THE REAL EDMUND DRAKE, VICAR OF UPCHURCH, 1560-1567
One of the things you will be told about local history when you come to Upchurch is that Sir Francis Drake’s father Edmund was vicar of the village church. Unfortunately little more information is usually given. So who was this man whose son gained world fame as an adventurer and pirate? He certainly was not a conventional priest, as demonstrated by his story of fleeing Devon after criminal activity, living on a shipwreck and then progressing to becoming a village vicar with a wife and twelve children.
Edmund Drake was born into a Devonshire farming family in 1514. He was brought up at Crowndale Farm near Tavistock comprising 157 acres of land, later increased to 191 acres. The family was well off by contemporary standards and the Lay Subsidy Rolls of 1524 showed that Edmund personally possessed four pounds sterling in goods aged only ten.
Edmund became a Shearman in the cloth industry but there was only part time work in Tavistock and he disliked it. After what was believed to be a brief period in farming he decided to enter the clergy. Originally he was a Catholic but after the religious changes made during the reign of Henry VIII he was converted to Protestantism at an early age. Little information is available about his ordination as a vicar but it is known that he became a lay preacher in Devon for a while and was vehemently anti Catholic, a trait that his son Francis inherited.
At about the same time in 1539 he got married and his first child Francis was born. He had twelve children in total. During these years Edmund struggled. He had a family to maintain but was unable to live well on his income as a priest. This was probably because he was unable to get promotion in the clergy because he was married. The church at that time preferred priests to be unmarried and celibate. He also failed to inherit the bulk of his father’s wealth as he wasn’t the eldest child.
According to the English Patent Rolls of 1548 Edmund, with the help of two accomplices, attacked a man named Roger Langiford just outside Tavistock on 16th April 1548. After beating him with staves and swords they stole his purse containing twenty-one shillings and seven pence.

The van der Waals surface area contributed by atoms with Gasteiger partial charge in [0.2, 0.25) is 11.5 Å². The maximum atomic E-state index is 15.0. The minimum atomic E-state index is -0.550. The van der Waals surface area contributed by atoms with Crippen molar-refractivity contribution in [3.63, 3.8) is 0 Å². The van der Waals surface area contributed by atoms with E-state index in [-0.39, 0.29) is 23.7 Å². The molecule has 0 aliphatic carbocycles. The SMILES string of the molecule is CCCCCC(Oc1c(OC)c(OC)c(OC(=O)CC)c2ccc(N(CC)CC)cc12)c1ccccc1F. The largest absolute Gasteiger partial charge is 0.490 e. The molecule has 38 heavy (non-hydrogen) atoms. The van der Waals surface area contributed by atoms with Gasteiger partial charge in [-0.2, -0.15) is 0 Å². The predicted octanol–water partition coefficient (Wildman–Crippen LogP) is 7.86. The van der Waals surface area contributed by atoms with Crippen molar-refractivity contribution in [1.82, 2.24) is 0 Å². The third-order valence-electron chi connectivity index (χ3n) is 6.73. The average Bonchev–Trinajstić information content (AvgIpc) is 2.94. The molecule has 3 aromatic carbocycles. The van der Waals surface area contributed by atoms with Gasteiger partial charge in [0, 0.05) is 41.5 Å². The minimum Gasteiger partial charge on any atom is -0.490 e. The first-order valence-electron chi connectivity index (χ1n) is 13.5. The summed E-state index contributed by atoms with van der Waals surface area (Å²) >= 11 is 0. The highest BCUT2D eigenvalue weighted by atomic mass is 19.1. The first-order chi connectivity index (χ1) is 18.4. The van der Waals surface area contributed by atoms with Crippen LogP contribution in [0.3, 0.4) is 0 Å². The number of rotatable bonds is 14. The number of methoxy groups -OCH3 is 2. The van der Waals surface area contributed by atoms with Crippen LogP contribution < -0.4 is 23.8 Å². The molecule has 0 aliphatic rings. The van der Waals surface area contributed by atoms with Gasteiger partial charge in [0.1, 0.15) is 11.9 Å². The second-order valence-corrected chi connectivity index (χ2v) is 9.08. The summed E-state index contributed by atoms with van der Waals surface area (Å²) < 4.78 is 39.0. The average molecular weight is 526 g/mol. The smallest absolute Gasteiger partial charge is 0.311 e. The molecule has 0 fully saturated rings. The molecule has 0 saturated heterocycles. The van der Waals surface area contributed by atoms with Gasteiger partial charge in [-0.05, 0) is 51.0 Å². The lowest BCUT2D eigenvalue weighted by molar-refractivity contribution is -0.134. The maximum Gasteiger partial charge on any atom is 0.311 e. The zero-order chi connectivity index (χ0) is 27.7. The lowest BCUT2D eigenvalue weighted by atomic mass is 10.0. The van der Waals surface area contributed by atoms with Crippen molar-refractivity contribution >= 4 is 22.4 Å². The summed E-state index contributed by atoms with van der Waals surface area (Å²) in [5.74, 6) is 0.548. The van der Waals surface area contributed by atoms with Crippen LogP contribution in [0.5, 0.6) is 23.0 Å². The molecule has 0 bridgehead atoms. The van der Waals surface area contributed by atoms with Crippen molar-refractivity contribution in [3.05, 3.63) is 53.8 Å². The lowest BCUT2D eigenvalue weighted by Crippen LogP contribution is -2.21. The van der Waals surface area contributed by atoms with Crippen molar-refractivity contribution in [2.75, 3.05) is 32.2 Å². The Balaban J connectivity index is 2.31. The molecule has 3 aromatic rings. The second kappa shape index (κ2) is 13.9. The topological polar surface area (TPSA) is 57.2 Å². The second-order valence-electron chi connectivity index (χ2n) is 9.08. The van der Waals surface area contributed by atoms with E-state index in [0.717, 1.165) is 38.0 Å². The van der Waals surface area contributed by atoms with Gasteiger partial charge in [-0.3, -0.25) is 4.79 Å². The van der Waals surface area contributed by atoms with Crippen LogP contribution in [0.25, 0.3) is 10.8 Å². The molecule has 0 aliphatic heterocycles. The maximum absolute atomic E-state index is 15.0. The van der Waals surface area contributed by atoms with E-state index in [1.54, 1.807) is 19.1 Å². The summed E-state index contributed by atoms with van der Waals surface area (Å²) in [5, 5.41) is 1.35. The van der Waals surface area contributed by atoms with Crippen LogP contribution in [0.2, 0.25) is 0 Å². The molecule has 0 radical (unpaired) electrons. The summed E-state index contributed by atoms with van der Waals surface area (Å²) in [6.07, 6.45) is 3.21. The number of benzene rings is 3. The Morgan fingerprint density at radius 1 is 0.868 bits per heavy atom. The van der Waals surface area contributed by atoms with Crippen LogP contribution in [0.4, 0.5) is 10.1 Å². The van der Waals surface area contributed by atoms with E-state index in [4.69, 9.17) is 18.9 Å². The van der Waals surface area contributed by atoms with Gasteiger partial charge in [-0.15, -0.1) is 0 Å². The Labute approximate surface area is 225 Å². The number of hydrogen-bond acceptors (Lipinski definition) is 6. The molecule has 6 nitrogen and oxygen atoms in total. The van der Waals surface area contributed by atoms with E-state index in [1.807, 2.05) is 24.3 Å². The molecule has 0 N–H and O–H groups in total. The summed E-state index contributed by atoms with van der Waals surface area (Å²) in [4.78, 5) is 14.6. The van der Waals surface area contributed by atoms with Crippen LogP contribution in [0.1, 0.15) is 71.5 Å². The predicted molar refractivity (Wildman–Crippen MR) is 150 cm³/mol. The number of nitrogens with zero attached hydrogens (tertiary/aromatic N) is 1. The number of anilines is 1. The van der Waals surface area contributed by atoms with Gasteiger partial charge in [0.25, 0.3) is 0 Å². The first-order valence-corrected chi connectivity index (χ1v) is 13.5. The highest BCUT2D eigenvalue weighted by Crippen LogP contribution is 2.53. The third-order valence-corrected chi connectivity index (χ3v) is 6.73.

Nine days later Edmund was involved in another incident when he and an accomplice attacked a man named John Harte at Peter Tavy near Tavistock. They stole his horse worth three pounds. However, in December 1548 Edmund was pardoned of both crimes. The reason is not clear but G. Woodcock, a local Devon historian, argues that it was due to influence and money. Edmund’s father knew the Abbot of Tavistock and Lord Russell who later became godfather to Edmund’s son Francis.
Because of the Catholic rebellion in Devon against the imposition of the New English Prayer Book in 1549 Edmund, who may have suffered religious persecution, fled to Plymouth then took refuge in Kent. He found a home in the hulk of an old ship on the banks of the River Medway and became a prayer reader to seamen and shipwrights in Chatham.
Later Edmund applied to the Church authorities in Canterbury to become vicar of Upchurch. He succeeded and took up the position on 25th June 1560. It is not clear how he managed to do this, particularly with regard to his past misdemeanours but influence and his contacts in Devon may have played a part.
At this time the Parish of Upchurch consisted of 40 dwellings and had a population of 250 people. There was also a small port nearby, thought to be at Otterham Quay where six boats were based. Fourteen men from the village worked there and by getting to know them Edmund was able to secure an apprenticeship for his eldest, twelve year old son Francis. Until this time Francis had continued to live in Devon with the family of his cousin John Hawkins who also became a famous seaman.
When he came to Upchurcb Francis did not attend school as Edmund taught him to read and write himself and did his best to give him a basic education. After this Francis obtained work on a small vessel that sailed to Kentish and nearby continental ports. He later inherited the boat when the owner who had taken a liking to him died.
Edmund continued as the vicar of Upchurch until his death in 1567. In such a small, rural village he got to know his parishioners very well and settled quickly. He never returned to Devon. According to his will of 26th December 1566 he requested to be buried in Upchurch churchyard. This request was granted when he died in 1567. Since then he has been remembered as the father of Sir Francis Drake. His name has been given to a housing estate in the village known as ‘Drake’s Close’ but few people in Upchurch know the story of the real Edmund Drake.
From Action Forum, December 2003